1577 Ectopic activation of Bmp4: effects on mandibular and tooth development

Saturday, March 24, 2012: 9:45 a.m. - 11 a.m.
Presentation Type: Poster Session
Z.D. ALLEMAN1, Y. ZHANG1, E. BLACKWELL1, M.T. MCKNIGHT1, Y. CHEN2, and L. RUEST1, 1Biomedical Sciences, Baylor College of Dentistry, Dallas, TX, 2Cell and Molecular Biology, Tulane University, New Orleans, LA
Objectives: The development of the craniofacial complex involves the interaction between different cell populations, including cells from the neural crest that migrate to the pharyngeal arches and are interacting with the pharyngeal arch ectoderm. Bmp4 is a morphogen that is expressed in both the ectoderm and neural crest cells, initially setting domain proximo-distal boundaries in the mandibular arch and then controlling mandibular and tooth development. Loss of Bmp4 expression in the mandibular arch ectoderm causes severe structural defects, mainly of the distal mandible. However, the effects of ectopic Bmp4 expression on mandibular and tooth development are mostly unknown. Methods: pMes-Bmp4 mice were bred with different Cre transgenic lines to activate Bmp4 expression in the ectoderm or neural crest cell-derived mesenchyme of the mandibular arch. Embryos were collected for skeleton histological and whole mount in situ hybridization analyses. Results: Ectopic activation of Bmp4 in either the ectoderm or neural crest cells produced severe mandibular transformations, including fusion with the upper jaw, absence of ramal elements and an almost complete absence of the mouth opening. Tooth development was also affected in the mutant embryos. Ectopic Bmp4 activation in the ectoderm abolished Fgf8 expression from the ectoderm of the proximal mandibular arch, altering the proximo-distal boundaries of the lower jaw. Conclusion: Bmp4 plays important roles in the development of the mandible and the dentition and the restricted expression of Bmp4 is essential to the normal development of the lower jaw. Supported by NIH/ NIDCR U24 DE16472 (LBR) and T32 DE018380 (YZ), Baylor Oral Health Foundation (ZDA and ELB) and a Research Development Grant (LBR) from the VP Office for Research & Graduate Studies/ Texas A&M Health Science Center.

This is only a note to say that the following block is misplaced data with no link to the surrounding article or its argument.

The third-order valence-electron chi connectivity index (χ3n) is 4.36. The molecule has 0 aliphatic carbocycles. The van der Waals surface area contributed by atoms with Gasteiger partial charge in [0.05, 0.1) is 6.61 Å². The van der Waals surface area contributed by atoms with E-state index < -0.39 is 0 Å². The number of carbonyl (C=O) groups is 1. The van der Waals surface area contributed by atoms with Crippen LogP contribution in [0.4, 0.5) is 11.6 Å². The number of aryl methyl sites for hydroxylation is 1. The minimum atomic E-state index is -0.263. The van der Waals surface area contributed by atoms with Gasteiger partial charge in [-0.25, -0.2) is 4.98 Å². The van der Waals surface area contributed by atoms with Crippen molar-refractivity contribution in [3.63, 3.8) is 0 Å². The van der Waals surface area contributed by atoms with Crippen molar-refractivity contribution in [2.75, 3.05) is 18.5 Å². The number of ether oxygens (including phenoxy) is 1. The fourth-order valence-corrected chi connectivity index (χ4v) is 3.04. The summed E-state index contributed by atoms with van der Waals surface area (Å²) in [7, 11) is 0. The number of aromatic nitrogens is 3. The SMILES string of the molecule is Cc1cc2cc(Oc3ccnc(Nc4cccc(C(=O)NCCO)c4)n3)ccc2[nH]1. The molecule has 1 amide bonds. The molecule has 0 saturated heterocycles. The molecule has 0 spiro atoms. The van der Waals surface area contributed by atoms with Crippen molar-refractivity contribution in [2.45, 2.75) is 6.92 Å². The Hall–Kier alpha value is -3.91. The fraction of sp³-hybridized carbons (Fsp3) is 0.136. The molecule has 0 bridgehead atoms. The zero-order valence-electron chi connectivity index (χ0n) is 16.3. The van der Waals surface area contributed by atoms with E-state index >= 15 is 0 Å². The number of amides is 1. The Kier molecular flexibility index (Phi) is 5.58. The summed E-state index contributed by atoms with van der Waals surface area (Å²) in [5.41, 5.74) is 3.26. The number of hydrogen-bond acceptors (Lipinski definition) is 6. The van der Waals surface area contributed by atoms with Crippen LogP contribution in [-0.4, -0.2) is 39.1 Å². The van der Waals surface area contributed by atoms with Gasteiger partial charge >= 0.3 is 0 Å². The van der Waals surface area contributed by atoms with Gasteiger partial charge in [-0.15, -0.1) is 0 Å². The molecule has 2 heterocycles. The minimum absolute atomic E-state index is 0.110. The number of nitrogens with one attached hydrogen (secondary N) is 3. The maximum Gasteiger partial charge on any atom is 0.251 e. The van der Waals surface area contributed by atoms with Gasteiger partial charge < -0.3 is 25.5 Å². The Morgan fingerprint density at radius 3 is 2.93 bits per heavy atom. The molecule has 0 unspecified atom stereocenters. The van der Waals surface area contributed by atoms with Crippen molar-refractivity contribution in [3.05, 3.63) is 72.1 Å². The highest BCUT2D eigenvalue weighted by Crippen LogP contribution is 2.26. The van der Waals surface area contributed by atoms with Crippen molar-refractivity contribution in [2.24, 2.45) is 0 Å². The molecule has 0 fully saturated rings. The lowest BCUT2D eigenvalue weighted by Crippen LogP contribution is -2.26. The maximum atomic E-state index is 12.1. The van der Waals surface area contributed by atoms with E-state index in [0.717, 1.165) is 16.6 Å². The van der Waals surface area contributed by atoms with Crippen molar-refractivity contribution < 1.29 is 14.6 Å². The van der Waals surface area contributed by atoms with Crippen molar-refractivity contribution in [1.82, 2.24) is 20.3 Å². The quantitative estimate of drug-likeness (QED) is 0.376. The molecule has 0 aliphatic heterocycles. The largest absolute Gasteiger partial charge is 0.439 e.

This abstract is based on research that was funded entirely or partially by an outside source: NIH/ NIDCR U24 DE16472 and T32 DE018380

Keywords: Anatomy, Bmp4, Embryology, Genetics and Growth & development